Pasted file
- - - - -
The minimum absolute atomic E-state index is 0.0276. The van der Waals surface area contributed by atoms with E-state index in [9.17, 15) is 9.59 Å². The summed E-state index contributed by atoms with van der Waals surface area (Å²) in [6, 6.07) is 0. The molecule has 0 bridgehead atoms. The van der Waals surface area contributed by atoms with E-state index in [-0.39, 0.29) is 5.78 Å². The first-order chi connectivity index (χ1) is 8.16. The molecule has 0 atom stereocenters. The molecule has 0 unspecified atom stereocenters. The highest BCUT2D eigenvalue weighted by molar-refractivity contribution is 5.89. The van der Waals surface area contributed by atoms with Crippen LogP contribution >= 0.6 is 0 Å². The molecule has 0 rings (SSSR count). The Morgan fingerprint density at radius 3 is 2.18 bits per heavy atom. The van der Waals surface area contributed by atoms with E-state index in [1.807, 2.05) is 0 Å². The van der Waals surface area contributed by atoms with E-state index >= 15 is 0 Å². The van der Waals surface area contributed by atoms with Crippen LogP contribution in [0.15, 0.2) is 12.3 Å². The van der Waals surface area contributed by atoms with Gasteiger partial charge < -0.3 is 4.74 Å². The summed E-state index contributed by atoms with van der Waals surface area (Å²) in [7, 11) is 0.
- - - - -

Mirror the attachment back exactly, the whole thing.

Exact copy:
The minimum absolute atomic E-state index is 0.0276. The van der Waals surface area contributed by atoms with E-state index in [9.17, 15) is 9.59 Å². The summed E-state index contributed by atoms with van der Waals surface area (Å²) in [6, 6.07) is 0. The molecule has 0 bridgehead atoms. The van der Waals surface area contributed by atoms with E-state index in [-0.39, 0.29) is 5.78 Å². The first-order chi connectivity index (χ1) is 8.16. The molecule has 0 atom stereocenters. The molecule has 0 unspecified atom stereocenters. The highest BCUT2D eigenvalue weighted by molar-refractivity contribution is 5.89. The van der Waals surface area contributed by atoms with Crippen LogP contribution >= 0.6 is 0 Å². The molecule has 0 rings (SSSR count). The Morgan fingerprint density at radius 3 is 2.18 bits per heavy atom. The van der Waals surface area contributed by atoms with E-state index in [1.807, 2.05) is 0 Å². The van der Waals surface area contributed by atoms with E-state index >= 15 is 0 Å². The van der Waals surface area contributed by atoms with Crippen LogP contribution in [0.15, 0.2) is 12.3 Å². The van der Waals surface area contributed by atoms with Gasteiger partial charge < -0.3 is 4.74 Å². The summed E-state index contributed by atoms with van der Waals surface area (Å²) in [7, 11) is 0.